Analytics, Blog, Digital Marketing, Ecommerce, UX / CX

Does A/B Testing Matter for B2B?

The purpose of A/B testing, or split testing, is to find the best solution; a goal relevant to wholesalers and retailers alike. But it seems to be an afterthought to those implementing B2B digital channels. The problem is that many people believe that design doesn’t matter on B2B, so A/B testing doesn’t matter. They’re not way off target. What is traditionally thought of as “design” often matters less. However, you don’t test a design; you test your customer’s response to design.

A/B testing is not purely about proving out particular user experiences (UX) or marketing campaigns. You may make business decisions on your assumptions about the mental characteristics and attitudes of your target audience. With a test, you have a chance to validate your hypothesis.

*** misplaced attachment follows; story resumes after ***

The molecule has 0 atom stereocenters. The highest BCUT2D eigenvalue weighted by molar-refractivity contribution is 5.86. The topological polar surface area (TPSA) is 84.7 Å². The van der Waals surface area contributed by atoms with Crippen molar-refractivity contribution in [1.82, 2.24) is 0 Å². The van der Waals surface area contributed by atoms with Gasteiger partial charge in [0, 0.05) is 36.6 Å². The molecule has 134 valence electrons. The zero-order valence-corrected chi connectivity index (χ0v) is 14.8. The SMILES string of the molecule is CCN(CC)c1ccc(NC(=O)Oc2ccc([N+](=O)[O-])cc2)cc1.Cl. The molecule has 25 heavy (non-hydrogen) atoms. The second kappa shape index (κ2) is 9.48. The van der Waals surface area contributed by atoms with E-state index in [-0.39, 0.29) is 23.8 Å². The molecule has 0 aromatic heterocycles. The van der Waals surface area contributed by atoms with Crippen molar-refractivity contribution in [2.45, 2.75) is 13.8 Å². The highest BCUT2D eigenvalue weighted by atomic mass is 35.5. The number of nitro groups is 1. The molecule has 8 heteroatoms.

Does a change make a buyer more or less likely to create a customer profile (conversion rate) or spend more money when they buy (average order value)? It can be helpful to tackle user experience and psychological factors by breaking them up into four thematic areas.

User Time Considerations

Just as you don’t want to build a page that takes several seconds to load, you don’t want to design a page that requires several seconds to understand the layout or find content. Testing the navigation, structure, and functionality with your target audience will tell you how long it takes for them to review the page and move on to the next step. Next, test the marketing elements and messaging to determine the most compelling value propositions that motivate the customer to take action.

Trustworthiness

If users are going to provide their confidential information or commit their financial resources, they need to trust your site. A professional design is a good start, but testing can reveal low-cost UX or content changes that instill confidence and build trust, which will lead to higher conversion rates.

Aids for Primary User Goals